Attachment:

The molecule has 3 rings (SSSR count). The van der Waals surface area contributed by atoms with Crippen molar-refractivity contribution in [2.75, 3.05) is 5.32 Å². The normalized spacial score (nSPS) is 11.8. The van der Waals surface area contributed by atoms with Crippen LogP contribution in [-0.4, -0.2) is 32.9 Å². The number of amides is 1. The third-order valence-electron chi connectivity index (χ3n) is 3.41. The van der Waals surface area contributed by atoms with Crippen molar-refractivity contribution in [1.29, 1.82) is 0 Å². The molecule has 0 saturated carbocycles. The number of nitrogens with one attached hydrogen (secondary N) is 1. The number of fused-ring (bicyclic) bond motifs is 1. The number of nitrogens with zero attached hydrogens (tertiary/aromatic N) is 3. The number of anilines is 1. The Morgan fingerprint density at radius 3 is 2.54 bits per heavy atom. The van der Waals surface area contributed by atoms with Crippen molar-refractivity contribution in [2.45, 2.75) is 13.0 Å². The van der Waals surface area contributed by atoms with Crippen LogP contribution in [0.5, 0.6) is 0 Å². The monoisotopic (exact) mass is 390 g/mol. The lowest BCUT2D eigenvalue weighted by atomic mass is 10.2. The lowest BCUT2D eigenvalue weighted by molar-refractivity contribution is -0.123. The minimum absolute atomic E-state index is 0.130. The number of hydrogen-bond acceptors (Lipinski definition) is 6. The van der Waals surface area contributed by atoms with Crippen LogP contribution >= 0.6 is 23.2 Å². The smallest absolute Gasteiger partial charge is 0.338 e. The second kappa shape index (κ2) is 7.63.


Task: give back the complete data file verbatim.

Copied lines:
The molecule has 3 rings (SSSR count). The van der Waals surface area contributed by atoms with Crippen molar-refractivity contribution in [2.75, 3.05) is 5.32 Å². The normalized spacial score (nSPS) is 11.8. The van der Waals surface area contributed by atoms with Crippen LogP contribution in [-0.4, -0.2) is 32.9 Å². The number of amides is 1. The third-order valence-electron chi connectivity index (χ3n) is 3.41. The van der Waals surface area contributed by atoms with Crippen molar-refractivity contribution in [1.29, 1.82) is 0 Å². The molecule has 0 saturated carbocycles. The number of nitrogens with one attached hydrogen (secondary N) is 1. The number of fused-ring (bicyclic) bond motifs is 1. The number of nitrogens with zero attached hydrogens (tertiary/aromatic N) is 3. The number of anilines is 1. The Morgan fingerprint density at radius 3 is 2.54 bits per heavy atom. The van der Waals surface area contributed by atoms with Crippen molar-refractivity contribution in [2.45, 2.75) is 13.0 Å². The van der Waals surface area contributed by atoms with Crippen LogP contribution in [0.5, 0.6) is 0 Å². The monoisotopic (exact) mass is 390 g/mol. The lowest BCUT2D eigenvalue weighted by atomic mass is 10.2. The lowest BCUT2D eigenvalue weighted by molar-refractivity contribution is -0.123. The minimum absolute atomic E-state index is 0.130. The number of hydrogen-bond acceptors (Lipinski definition) is 6. The van der Waals surface area contributed by atoms with Crippen LogP contribution >= 0.6 is 23.2 Å². The smallest absolute Gasteiger partial charge is 0.338 e. The second kappa shape index (κ2) is 7.63.